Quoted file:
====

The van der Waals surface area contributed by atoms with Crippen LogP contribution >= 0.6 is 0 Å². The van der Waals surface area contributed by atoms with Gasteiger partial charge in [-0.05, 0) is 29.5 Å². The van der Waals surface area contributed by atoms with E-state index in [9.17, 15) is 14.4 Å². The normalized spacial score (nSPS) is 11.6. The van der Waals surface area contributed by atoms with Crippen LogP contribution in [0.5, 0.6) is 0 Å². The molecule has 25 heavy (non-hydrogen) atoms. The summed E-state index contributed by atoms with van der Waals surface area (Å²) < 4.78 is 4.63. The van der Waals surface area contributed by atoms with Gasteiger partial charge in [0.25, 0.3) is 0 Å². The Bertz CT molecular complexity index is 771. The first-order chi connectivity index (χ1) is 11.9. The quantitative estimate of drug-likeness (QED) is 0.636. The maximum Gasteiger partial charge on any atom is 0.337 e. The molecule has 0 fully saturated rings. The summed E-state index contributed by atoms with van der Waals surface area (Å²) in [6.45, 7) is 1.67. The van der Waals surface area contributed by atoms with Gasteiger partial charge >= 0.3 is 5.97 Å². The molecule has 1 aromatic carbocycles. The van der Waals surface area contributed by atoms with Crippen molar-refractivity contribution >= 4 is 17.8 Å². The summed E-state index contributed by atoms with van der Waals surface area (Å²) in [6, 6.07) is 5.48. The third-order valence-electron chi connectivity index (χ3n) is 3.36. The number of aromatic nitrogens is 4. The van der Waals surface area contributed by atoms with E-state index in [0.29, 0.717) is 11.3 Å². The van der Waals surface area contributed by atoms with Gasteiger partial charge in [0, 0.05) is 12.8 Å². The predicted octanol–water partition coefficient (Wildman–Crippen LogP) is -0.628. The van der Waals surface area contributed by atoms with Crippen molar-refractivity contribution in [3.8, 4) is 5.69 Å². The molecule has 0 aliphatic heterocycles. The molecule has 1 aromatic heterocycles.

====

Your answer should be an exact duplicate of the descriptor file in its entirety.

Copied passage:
The van der Waals surface area contributed by atoms with Crippen LogP contribution >= 0.6 is 0 Å². The van der Waals surface area contributed by atoms with Gasteiger partial charge in [-0.05, 0) is 29.5 Å². The van der Waals surface area contributed by atoms with E-state index in [9.17, 15) is 14.4 Å². The normalized spacial score (nSPS) is 11.6. The van der Waals surface area contributed by atoms with Crippen LogP contribution in [0.5, 0.6) is 0 Å². The molecule has 25 heavy (non-hydrogen) atoms. The summed E-state index contributed by atoms with van der Waals surface area (Å²) < 4.78 is 4.63. The van der Waals surface area contributed by atoms with Gasteiger partial charge in [0.25, 0.3) is 0 Å². The Bertz CT molecular complexity index is 771. The first-order chi connectivity index (χ1) is 11.9. The quantitative estimate of drug-likeness (QED) is 0.636. The maximum Gasteiger partial charge on any atom is 0.337 e. The molecule has 0 fully saturated rings. The summed E-state index contributed by atoms with van der Waals surface area (Å²) in [6.45, 7) is 1.67. The van der Waals surface area contributed by atoms with Gasteiger partial charge >= 0.3 is 5.97 Å². The molecule has 1 aromatic carbocycles. The van der Waals surface area contributed by atoms with Crippen molar-refractivity contribution >= 4 is 17.8 Å². The summed E-state index contributed by atoms with van der Waals surface area (Å²) in [6, 6.07) is 5.48. The third-order valence-electron chi connectivity index (χ3n) is 3.36. The number of aromatic nitrogens is 4. The van der Waals surface area contributed by atoms with E-state index in [0.29, 0.717) is 11.3 Å². The van der Waals surface area contributed by atoms with Gasteiger partial charge in [0, 0.05) is 12.8 Å². The predicted octanol–water partition coefficient (Wildman–Crippen LogP) is -0.628. The van der Waals surface area contributed by atoms with Crippen molar-refractivity contribution in [3.8, 4) is 5.69 Å². The molecule has 0 aliphatic heterocycles. The molecule has 1 aromatic heterocycles.